Thompson's "survey design" is encapsulated on [extant] a about four large sheets of plan drawings and one elevation drawing rendered on linen reinforced paper (which is itself unusually thick) These drawings are dirty and somewhat distressed at the edges but very readable and useful. They are inscribed by Thompson and signed by him. They are dated around 1878.

They are in red and black Indian Ink and are colour washed to highlight the features shown. They are very complex with a large number of dimensions - some drawn in font so small that it is hard to visualise what sort of pen was used.

They define the easement (described as a right-of-way which it legally is/can be called) at about a Chain or 22 feet wide) with the general line of the race itself superposed by a central thick black line.

The history of the survey of the race includes this interesting report on the visit of Henry Wigg to see the Chief Surveyor of Canterbury and the Commissioner of Crown Lands in order to get the acquisition of the easements lands which were needed, settled.

Apparently reserved lands along at least a major part of the race had been set aside for some time and fencing along the boundaries of these reserved lands had been erected by adjoining landowners to the traditional "put-and-take" standards which practical men had been using for fencing legal boundaries for centuries - and still do. The fences follow the boundary closely or precisely or a feature of the landscape in the general sense of the boundary where adhering to the defined legal boundary would make it impossible to actually erect a fence.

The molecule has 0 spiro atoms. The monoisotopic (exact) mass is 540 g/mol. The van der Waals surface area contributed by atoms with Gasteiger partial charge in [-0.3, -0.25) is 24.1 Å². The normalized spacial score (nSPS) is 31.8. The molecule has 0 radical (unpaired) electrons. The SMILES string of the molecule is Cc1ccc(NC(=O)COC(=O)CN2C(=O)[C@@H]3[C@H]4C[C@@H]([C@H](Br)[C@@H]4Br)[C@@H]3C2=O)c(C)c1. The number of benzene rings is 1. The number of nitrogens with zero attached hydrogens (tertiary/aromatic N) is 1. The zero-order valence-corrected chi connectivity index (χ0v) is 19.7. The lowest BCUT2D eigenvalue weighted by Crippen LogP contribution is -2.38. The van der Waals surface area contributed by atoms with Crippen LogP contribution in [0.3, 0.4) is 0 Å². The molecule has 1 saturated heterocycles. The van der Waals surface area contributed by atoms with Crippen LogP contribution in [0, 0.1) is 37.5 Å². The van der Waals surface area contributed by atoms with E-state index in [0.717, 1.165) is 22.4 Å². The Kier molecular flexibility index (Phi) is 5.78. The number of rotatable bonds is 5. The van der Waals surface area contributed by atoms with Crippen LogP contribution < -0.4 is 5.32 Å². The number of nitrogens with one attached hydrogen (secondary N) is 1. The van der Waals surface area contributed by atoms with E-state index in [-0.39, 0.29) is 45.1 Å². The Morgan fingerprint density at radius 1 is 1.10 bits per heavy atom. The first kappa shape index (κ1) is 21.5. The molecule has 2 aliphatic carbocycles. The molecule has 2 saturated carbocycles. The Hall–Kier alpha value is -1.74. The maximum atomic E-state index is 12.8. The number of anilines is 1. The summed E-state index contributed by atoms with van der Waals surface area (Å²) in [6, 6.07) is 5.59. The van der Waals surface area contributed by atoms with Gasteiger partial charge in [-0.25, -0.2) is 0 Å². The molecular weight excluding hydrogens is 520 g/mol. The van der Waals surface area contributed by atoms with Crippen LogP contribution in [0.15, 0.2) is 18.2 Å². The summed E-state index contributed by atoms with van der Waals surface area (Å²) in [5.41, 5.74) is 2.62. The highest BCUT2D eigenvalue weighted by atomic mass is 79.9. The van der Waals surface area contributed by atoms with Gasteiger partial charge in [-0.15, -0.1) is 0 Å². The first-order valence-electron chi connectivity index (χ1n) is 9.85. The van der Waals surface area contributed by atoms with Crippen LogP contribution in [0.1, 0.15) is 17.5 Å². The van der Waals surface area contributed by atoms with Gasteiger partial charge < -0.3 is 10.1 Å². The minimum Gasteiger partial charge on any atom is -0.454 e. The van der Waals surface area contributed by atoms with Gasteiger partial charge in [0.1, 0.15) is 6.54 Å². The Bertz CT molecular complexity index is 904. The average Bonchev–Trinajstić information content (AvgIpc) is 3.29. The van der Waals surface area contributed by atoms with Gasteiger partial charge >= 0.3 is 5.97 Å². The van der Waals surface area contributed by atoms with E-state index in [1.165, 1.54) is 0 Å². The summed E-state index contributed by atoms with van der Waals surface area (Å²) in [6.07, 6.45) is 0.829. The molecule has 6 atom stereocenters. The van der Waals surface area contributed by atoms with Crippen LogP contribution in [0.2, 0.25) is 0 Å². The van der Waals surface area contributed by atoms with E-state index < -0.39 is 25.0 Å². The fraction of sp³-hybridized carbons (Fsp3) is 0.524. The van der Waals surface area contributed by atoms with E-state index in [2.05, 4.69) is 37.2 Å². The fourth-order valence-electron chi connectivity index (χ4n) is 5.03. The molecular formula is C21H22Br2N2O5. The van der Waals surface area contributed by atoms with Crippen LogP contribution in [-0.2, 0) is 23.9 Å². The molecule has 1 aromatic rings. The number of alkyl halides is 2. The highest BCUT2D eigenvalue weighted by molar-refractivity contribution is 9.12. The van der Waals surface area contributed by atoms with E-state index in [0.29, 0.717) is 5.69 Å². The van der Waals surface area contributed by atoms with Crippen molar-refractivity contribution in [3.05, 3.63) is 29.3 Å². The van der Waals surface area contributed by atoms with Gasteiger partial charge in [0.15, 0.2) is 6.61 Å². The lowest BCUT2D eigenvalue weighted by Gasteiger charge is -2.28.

The need for a two chain wide easement was generally established in New Zealand for such purposes, but Wigg was keen to not have to survey such a prosaic acquisition from scratch and to exactly two chains - there were unsurveyed sections where he acknowledged that a new survey to dimension was possible [his report advises that this is over about five miles] and appropriate, but over the bulk of the race he wanted to argue that a survey of existing fence lines was "good enough"


The following report of the Borough Engineer Mr Wigg was read at last Wednesday evening's meeting of the Borough Council.

4th February, 1878.

  1. In accordance with a resolution of the Council, I proceeded to Christchurch on the 28th ult. in order to consult with the Chief Surveyor as to the best mode of having the land reserved for water-race purposes granted to the Council at the earliest date. I took with me all the plans, sections, field-books, and detailed mathematical reductions of the numerous surveyed lines, and laid the same before the Chief Surveyor. "

  2. Interviews between myself and the Chief Surveyor took place on the 29th and 30th ult., and likewise with the Commissioner of Crown Lands on the latter date; both gentlemen giving to the subject matter much consideration and attention.

  3. The result of these interviews has been as follows: The Chief Surveyor has consented that all the lands reserved for water-race purposes which lie between the reservoir and section 23541 (about 5 miles from Pareora Gorge) are to be granted to the Council, according to the lines as they appear on the Government plans, without requiring me, as was first proposed, to reduce their bearings so as to agree with the lines of true meridian as lately established by the Surveyor-General's department. The Chief Surveyor, however, conceives it necessary that through all the lands which have not been surveyed by the Survey Department, extending from section 23544 to the head of the water-race (a distance of about. 51/2 miles) the lines which are finally to bound the reserve to be granted to the Council, should be laid out on the ground and surveyed on the true meridian, and for this purpose requires them to be connected with the lines of some trig, stations whoso distance and bearings have been recently determined by the officers of the Survey Department.